Labels could inform consumers about farm management
In early January, Britain’s Minister of State for the Department for Environment, Food and Rural Affairs, Victoria Prentis, said she believed the future of farming lay in managing the whole of operation.
“The whole farm approach will be central to the transition to farming,” Prentis said during a panel discussion organized by the Nature Friendly Farming Network (NFFN) at the Oxford Real Farming conference. “But most farmers are not ready for this, although we encourage people to take the steps to make it happen.
The panel event marked the launch of the NFFN’s new report: Agriculture for Climate Action: What are we waiting for? The report provides a comparison of UK government and devolved climate and nature targets, as well as an overview of UK agriculture and land use and the main sources of greenhouse gas emissions. greenhouse effect (GhG) in each agricultural system.
It features an infographic of a whole farming system approach with eight areas where practices can actively reduce GHGs and help agricultural businesses become more resilient and protected against the effects of climate change.
“Many farmers are waiting for programs to come years from now rather than making changes now because we have become so embedded in a payment system that has rewarded the size of the land instead of what we do with that land in as a public benefit affecting both biodiversity and our climate,” said Martin Lines, UK Chair of NFFN.
Asked what the government was doing to ensure farmers were not disadvantaged in the transition from old to new regimes, Prentis said farming had been ‘infantilized by the CAP’ and that farmers “will absolutely not be penalized for [scheme] adoption.”
During the conference, farmers Denise Walton and Hywel Morgan discussed their transitions to a whole farm approach that mitigates the impacts of climate change.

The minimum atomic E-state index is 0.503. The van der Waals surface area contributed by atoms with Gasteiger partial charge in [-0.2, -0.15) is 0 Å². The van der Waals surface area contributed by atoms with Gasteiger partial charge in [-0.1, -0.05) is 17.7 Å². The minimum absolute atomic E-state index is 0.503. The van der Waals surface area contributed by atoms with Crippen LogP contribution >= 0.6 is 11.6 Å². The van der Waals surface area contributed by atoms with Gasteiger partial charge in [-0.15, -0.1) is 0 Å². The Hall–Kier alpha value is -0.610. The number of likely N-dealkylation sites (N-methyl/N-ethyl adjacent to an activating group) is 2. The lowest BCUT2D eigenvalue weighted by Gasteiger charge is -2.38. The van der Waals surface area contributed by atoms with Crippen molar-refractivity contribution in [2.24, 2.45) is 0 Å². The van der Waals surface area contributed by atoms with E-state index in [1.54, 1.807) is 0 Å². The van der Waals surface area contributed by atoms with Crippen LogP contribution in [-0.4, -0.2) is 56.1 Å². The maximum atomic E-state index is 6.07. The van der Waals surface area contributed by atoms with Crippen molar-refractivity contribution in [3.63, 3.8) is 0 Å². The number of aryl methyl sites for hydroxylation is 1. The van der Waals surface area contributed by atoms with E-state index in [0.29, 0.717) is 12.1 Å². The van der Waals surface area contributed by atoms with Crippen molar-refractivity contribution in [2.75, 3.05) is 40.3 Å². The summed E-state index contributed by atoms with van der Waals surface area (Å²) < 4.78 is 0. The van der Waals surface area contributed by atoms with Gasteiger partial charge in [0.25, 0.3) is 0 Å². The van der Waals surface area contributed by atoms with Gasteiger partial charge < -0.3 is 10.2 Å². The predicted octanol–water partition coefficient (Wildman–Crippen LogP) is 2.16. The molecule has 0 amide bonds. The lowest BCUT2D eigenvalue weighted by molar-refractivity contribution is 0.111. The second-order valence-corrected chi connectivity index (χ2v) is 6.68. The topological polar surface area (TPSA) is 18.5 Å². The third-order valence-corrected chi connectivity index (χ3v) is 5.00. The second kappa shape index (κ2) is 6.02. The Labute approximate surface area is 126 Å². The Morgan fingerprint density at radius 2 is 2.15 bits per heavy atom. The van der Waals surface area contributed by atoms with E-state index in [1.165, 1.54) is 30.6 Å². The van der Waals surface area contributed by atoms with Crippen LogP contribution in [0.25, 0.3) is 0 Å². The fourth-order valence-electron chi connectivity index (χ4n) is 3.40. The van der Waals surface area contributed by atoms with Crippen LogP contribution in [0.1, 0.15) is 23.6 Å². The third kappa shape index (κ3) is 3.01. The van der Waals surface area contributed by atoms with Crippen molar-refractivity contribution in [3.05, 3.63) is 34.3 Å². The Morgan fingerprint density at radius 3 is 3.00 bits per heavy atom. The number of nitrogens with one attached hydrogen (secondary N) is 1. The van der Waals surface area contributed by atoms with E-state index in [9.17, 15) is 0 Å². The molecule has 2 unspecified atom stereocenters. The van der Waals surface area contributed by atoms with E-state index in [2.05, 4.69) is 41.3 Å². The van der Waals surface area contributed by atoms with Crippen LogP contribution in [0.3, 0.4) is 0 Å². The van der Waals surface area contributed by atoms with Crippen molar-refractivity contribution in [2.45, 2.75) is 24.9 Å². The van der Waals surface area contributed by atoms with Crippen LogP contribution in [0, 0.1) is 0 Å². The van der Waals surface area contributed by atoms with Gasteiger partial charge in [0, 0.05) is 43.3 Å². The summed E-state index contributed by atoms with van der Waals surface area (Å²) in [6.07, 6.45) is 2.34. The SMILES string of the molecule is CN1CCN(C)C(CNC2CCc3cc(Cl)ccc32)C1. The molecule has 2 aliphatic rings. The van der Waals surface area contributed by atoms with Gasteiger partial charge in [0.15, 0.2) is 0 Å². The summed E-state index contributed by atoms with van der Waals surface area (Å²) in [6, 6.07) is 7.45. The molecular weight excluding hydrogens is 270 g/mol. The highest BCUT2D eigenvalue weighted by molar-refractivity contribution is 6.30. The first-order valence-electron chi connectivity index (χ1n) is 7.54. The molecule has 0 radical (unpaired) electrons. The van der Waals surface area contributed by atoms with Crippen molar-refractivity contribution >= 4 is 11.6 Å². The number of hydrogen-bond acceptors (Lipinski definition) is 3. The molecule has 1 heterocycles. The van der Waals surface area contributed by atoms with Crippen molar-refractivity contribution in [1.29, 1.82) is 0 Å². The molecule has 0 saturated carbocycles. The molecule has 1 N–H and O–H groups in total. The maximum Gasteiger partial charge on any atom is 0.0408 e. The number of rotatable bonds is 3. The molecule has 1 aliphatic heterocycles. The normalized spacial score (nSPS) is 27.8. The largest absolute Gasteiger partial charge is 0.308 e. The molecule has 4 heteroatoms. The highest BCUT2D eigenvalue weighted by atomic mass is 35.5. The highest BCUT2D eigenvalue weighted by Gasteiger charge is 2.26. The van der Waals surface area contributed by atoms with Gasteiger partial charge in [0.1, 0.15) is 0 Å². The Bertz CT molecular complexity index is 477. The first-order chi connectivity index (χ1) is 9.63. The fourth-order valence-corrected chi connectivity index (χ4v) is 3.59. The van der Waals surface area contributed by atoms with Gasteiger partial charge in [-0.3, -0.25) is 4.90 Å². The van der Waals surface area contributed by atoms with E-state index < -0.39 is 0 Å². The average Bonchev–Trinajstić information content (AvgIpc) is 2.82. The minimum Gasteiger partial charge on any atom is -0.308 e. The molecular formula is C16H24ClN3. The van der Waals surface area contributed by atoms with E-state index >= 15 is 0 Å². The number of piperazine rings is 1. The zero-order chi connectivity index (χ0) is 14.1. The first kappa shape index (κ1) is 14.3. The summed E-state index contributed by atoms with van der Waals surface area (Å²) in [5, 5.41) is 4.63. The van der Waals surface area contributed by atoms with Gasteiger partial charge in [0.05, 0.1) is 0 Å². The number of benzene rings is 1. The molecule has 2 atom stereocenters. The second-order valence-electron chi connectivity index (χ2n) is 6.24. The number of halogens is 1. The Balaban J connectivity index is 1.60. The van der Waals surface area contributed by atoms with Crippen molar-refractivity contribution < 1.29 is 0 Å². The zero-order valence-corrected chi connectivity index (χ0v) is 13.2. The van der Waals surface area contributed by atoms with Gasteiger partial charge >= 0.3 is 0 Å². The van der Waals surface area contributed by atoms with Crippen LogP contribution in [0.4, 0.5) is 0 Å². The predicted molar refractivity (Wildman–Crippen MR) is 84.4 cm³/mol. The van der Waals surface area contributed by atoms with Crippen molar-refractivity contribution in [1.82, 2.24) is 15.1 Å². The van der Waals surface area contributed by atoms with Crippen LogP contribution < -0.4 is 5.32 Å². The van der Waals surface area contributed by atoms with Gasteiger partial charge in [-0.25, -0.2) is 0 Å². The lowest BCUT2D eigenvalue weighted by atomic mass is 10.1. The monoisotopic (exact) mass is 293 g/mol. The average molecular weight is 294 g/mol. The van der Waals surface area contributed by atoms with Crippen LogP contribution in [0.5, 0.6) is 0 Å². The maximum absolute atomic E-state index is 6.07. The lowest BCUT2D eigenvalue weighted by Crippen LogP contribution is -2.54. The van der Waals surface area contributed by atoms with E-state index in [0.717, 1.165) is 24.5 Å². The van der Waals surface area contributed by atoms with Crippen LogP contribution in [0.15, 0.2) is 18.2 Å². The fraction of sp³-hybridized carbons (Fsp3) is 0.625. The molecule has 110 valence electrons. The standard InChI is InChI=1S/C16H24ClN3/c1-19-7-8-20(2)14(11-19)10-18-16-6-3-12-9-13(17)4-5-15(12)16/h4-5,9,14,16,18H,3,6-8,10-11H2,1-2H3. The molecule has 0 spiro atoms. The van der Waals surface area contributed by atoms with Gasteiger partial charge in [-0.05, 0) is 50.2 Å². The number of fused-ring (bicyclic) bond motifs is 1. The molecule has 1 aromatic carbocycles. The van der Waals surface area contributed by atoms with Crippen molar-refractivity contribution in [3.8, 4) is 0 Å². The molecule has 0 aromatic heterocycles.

Morgan, a cattle rancher in Myddfai, farms 230 acres without fertilizer and with reduced chemical sprays. He reduced the stocks of purchased food from 18 tons to 3-4 tons.
Moving away from ground disturbances, he plants herbaceous meadows with deep rooting systems, including chicory, plantain and clover. After “too many years” of ryegrass, he said, “As an upland prairie farmer, why would I want to kill the self-seeding perennial grass to plant new grass? I keep thinking ‘why did I do this every year’?”
His efforts resulted in higher soil pH levels and better carbon storage.
“My income dropped about 20%, but my profits still increased because the less I spent, the better. I am better off now financially than I have been for years.
Denise Walton, a farmer with Pasture for Life in Scotland, said she gave up chemical inputs in order to improve their grasslands through rotational grazing, planting trees and maintaining species-rich grasslands.
“We have changed our grazing system by dividing our fields into smaller paddocks where we rotate groups of 10 cattle in 10-acre paddocks with three days of grazing and three days of rest,” she said. declared.
“In the past, until we were dependent on agrochemicals, but since we stopped using sprays and inorganic fertilizers, we have seen an incredible improvement in the efficiency of our grass and its ability to recycle nutrients, including carbon,” she added. We save almost £70,000 a year with less use of tractors, less fuel and no imported raw materials.
Prentis spoke about his vision for British farming in 10 years, saying there will be a “really good labeling system” which will mean consumers will be “much more aware” of what they are consuming and that British agriculture will produce “at least 60% of the food we eat.”
“I think we will, taken as read, share space with nature on our farms. Landscape-wise, there will be areas that will be spared and many more bogs will be rewet. I sincerely hope that many more farms will be like Denise and Hywel’s,” Prentis said.